Rio 2016: A marriage proposal at the Olympics medal ceremony
There are dramatic marriage proposals - and then there's proposing during the biggest sporting competition in the world.
Chinese diver He Zi had just received a silver medal for the women's three-metre springboard at the Rio Olympics on Sunday.
But she ended up with another prize when her boyfriend Qin Kai, in front of a global TV audience, went down on one knee.
Luckily for Qin, who himself won bronze in the men's three-metre synchronised springboard last week, He Zi said yes.
"We've been dating for six years, but I didn't expect him to propose today," she said. "He said a lot of things, made a lot of promises, but I think the thing that touched me the most is I think this is the guy I can trust for the rest of my life."
But some viewers have suggested that his shock proposal stole the limelight from her other precious metal, her Olympic medal.
Anatomy of a very public Olympic marriage proposal
Imagine that you are an Olympic diver and are busy getting a silver medal for this....
When you are approached on the podium by your boyfriend of six years and a bevy of cameramen.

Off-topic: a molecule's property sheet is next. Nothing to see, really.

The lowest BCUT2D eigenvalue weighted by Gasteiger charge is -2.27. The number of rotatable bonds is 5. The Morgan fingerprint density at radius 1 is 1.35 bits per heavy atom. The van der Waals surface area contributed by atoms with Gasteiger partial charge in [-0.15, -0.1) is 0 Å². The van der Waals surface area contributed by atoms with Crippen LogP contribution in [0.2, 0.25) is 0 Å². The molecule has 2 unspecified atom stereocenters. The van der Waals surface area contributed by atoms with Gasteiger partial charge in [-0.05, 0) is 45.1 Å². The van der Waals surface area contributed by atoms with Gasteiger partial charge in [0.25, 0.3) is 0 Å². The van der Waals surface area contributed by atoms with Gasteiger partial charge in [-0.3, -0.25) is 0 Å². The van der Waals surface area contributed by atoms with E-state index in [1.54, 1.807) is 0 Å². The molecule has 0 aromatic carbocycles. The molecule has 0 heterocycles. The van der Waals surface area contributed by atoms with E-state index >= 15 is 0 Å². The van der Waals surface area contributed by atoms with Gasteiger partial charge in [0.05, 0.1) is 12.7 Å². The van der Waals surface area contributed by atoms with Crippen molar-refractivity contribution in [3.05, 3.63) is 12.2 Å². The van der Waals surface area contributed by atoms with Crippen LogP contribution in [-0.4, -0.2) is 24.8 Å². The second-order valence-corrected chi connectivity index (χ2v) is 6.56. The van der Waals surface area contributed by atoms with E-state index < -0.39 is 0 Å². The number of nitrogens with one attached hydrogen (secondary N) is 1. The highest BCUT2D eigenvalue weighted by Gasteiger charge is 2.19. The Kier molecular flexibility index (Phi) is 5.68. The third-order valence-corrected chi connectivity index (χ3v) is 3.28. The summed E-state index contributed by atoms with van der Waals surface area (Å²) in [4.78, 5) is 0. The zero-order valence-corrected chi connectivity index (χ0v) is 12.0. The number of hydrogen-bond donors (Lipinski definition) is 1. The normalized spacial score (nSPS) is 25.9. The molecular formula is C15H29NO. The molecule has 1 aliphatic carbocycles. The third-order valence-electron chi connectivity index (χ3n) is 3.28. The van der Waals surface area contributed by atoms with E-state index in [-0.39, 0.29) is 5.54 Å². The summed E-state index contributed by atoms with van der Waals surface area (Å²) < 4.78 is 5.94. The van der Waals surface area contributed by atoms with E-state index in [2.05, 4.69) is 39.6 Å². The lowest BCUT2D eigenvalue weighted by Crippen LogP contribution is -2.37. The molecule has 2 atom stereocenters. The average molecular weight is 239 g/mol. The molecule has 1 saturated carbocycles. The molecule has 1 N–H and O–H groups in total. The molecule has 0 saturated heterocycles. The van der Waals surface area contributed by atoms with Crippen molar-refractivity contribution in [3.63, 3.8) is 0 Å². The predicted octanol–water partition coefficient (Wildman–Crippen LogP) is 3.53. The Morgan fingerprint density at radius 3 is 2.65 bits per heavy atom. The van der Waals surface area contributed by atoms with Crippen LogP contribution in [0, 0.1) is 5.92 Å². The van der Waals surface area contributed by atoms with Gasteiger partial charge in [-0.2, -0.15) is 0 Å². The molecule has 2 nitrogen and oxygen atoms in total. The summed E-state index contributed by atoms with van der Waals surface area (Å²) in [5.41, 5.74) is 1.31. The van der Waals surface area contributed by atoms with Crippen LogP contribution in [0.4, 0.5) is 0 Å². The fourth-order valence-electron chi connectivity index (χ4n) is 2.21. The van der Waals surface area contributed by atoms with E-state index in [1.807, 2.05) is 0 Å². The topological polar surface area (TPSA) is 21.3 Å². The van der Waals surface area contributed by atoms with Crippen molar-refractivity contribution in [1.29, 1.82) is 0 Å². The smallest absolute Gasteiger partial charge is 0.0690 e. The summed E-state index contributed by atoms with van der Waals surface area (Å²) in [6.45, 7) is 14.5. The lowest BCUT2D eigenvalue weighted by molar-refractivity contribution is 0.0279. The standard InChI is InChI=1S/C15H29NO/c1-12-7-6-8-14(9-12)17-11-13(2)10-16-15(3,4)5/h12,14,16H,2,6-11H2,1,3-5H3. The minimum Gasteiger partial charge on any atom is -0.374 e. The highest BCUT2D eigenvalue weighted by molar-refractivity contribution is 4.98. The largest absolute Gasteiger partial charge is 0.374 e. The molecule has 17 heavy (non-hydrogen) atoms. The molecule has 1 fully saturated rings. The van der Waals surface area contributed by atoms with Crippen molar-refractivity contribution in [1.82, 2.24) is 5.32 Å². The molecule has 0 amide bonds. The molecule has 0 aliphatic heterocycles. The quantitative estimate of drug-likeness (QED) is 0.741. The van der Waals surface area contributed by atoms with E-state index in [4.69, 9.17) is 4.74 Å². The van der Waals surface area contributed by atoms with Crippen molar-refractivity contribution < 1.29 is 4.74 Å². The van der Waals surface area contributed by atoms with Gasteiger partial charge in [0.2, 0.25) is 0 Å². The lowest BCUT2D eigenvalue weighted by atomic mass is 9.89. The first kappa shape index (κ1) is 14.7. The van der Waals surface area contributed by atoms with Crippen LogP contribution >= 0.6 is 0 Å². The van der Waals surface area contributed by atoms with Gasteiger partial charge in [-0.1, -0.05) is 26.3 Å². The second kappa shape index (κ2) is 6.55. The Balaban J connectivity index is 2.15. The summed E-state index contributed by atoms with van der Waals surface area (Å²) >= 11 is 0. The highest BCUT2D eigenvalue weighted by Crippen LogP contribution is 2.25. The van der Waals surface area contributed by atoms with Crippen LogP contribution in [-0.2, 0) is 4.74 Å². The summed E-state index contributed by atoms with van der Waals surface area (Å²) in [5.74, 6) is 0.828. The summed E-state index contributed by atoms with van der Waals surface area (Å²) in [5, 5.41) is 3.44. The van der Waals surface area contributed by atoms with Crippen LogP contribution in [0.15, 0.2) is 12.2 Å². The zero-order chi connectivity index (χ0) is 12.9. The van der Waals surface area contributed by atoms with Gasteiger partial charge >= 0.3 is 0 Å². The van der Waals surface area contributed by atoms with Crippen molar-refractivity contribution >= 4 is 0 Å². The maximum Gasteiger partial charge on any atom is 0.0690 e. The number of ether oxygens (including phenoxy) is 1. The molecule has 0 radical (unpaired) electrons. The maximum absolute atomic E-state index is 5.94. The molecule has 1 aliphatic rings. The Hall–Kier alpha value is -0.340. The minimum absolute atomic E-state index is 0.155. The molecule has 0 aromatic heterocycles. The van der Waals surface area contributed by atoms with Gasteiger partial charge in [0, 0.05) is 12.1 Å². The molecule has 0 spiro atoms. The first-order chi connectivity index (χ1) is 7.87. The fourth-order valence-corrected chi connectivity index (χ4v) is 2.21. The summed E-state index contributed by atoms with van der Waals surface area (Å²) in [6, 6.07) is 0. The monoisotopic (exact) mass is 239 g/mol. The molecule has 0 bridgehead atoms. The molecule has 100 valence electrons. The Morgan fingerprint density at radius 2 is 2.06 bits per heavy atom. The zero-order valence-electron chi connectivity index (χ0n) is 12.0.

He positions himself on one knee in front and one enterprising cameraman takes up close position behind you.
This is what happened to He Zi, who, when faced with the little red velvet box, is overwhelmed and wipes tears from her eyes.
She covers her face with the hand that is not holding her Olympic medal case, her silver medal glinting.
It lasts just a few moments but Qin Kai appears unable to bear the anticipation...
A little fist pump gives the audience a clue that he may have got his way after all.
He stands up and slides the ring onto her engagement finger.
They embrace and the footage is beamed across the world.
Fellow medal winners share in the elation.
But the gesture has divided audiences. On the BBC's Facebook page, some users say that his proposal upstaged the glory of her medal win, while others say it merely added to her medal tally.
It's one of the biggest trends on China's Twitter-like Weibo service with some calling it "sweet and romantic" but others weighing in with more scepticism: "What a way to add pressure to her, having the entire world watch her as she makes such a private and life-changing decision".